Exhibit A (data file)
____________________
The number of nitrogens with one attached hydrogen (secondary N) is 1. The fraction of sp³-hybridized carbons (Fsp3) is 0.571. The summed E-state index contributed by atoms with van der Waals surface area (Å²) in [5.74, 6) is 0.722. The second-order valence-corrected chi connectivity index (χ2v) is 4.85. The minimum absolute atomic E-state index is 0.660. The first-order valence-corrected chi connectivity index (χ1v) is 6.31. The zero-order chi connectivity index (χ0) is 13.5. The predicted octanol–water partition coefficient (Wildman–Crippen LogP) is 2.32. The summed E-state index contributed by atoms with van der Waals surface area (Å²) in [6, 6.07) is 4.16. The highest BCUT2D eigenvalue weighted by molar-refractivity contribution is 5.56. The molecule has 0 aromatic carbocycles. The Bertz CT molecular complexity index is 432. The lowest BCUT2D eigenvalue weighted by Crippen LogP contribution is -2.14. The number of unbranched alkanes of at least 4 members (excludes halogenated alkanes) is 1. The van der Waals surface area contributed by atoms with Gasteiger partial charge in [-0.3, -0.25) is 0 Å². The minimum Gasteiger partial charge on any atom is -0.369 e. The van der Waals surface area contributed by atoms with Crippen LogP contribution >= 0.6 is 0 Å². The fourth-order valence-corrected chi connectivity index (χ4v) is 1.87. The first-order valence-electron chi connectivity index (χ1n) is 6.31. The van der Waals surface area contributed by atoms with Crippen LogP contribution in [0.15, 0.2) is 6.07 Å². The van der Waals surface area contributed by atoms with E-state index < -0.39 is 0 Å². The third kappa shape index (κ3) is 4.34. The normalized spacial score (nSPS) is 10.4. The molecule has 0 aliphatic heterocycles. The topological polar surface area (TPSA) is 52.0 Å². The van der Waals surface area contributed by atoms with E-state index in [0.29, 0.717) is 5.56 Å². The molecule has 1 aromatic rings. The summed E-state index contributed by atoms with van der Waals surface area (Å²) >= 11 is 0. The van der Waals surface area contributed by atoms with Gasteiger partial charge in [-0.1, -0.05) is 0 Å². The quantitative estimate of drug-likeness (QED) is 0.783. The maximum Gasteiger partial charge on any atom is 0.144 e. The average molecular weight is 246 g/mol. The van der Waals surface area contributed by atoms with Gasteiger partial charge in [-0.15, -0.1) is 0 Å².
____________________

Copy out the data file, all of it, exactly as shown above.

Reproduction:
The number of nitrogens with one attached hydrogen (secondary N) is 1. The fraction of sp³-hybridized carbons (Fsp3) is 0.571. The summed E-state index contributed by atoms with van der Waals surface area (Å²) in [5.74, 6) is 0.722. The second-order valence-corrected chi connectivity index (χ2v) is 4.85. The minimum absolute atomic E-state index is 0.660. The first-order valence-corrected chi connectivity index (χ1v) is 6.31. The zero-order chi connectivity index (χ0) is 13.5. The predicted octanol–water partition coefficient (Wildman–Crippen LogP) is 2.32. The summed E-state index contributed by atoms with van der Waals surface area (Å²) in [6, 6.07) is 4.16. The highest BCUT2D eigenvalue weighted by molar-refractivity contribution is 5.56. The molecule has 0 aromatic carbocycles. The Bertz CT molecular complexity index is 432. The lowest BCUT2D eigenvalue weighted by Crippen LogP contribution is -2.14. The number of unbranched alkanes of at least 4 members (excludes halogenated alkanes) is 1. The van der Waals surface area contributed by atoms with Gasteiger partial charge in [-0.3, -0.25) is 0 Å². The minimum Gasteiger partial charge on any atom is -0.369 e. The van der Waals surface area contributed by atoms with Crippen LogP contribution >= 0.6 is 0 Å². The fourth-order valence-corrected chi connectivity index (χ4v) is 1.87. The first-order valence-electron chi connectivity index (χ1n) is 6.31. The van der Waals surface area contributed by atoms with Crippen LogP contribution in [0.15, 0.2) is 6.07 Å². The van der Waals surface area contributed by atoms with E-state index < -0.39 is 0 Å². The third kappa shape index (κ3) is 4.34. The normalized spacial score (nSPS) is 10.4. The molecule has 0 aliphatic heterocycles. The topological polar surface area (TPSA) is 52.0 Å². The van der Waals surface area contributed by atoms with E-state index in [0.29, 0.717) is 5.56 Å². The molecule has 1 aromatic rings. The summed E-state index contributed by atoms with van der Waals surface area (Å²) >= 11 is 0. The van der Waals surface area contributed by atoms with Gasteiger partial charge in [-0.1, -0.05) is 0 Å². The quantitative estimate of drug-likeness (QED) is 0.783. The maximum Gasteiger partial charge on any atom is 0.144 e. The average molecular weight is 246 g/mol. The van der Waals surface area contributed by atoms with Gasteiger partial charge in [-0.15, -0.1) is 0 Å².